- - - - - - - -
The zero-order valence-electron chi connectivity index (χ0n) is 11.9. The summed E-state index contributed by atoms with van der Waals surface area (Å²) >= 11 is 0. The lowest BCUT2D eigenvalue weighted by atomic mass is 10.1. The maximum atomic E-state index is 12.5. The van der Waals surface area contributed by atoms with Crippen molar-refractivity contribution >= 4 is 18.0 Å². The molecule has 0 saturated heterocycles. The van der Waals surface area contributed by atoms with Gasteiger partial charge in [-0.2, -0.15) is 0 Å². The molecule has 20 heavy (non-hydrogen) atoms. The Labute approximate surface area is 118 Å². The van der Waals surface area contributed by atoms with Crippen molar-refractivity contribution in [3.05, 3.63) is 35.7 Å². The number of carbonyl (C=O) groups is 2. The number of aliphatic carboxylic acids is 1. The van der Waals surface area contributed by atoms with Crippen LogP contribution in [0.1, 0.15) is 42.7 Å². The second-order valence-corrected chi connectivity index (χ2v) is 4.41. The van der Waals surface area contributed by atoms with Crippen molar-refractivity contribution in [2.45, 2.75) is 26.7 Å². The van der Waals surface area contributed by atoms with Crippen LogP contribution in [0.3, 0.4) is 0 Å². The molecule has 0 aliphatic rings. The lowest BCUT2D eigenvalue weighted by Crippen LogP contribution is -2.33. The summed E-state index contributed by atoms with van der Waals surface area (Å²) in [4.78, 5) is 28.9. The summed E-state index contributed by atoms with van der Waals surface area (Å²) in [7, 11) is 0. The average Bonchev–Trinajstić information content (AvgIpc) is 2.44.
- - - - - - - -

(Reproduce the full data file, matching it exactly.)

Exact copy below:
The zero-order valence-electron chi connectivity index (χ0n) is 11.9. The summed E-state index contributed by atoms with van der Waals surface area (Å²) >= 11 is 0. The lowest BCUT2D eigenvalue weighted by atomic mass is 10.1. The maximum atomic E-state index is 12.5. The van der Waals surface area contributed by atoms with Crippen molar-refractivity contribution >= 4 is 18.0 Å². The molecule has 0 saturated heterocycles. The van der Waals surface area contributed by atoms with Gasteiger partial charge in [-0.2, -0.15) is 0 Å². The molecule has 20 heavy (non-hydrogen) atoms. The Labute approximate surface area is 118 Å². The van der Waals surface area contributed by atoms with Crippen molar-refractivity contribution in [3.05, 3.63) is 35.7 Å². The number of carbonyl (C=O) groups is 2. The number of aliphatic carboxylic acids is 1. The van der Waals surface area contributed by atoms with Crippen LogP contribution in [0.1, 0.15) is 42.7 Å². The second-order valence-corrected chi connectivity index (χ2v) is 4.41. The van der Waals surface area contributed by atoms with Crippen molar-refractivity contribution in [2.45, 2.75) is 26.7 Å². The van der Waals surface area contributed by atoms with Crippen LogP contribution in [0.3, 0.4) is 0 Å². The molecule has 0 aliphatic rings. The lowest BCUT2D eigenvalue weighted by Crippen LogP contribution is -2.33. The summed E-state index contributed by atoms with van der Waals surface area (Å²) in [4.78, 5) is 28.9. The summed E-state index contributed by atoms with van der Waals surface area (Å²) in [7, 11) is 0. The average Bonchev–Trinajstić information content (AvgIpc) is 2.44.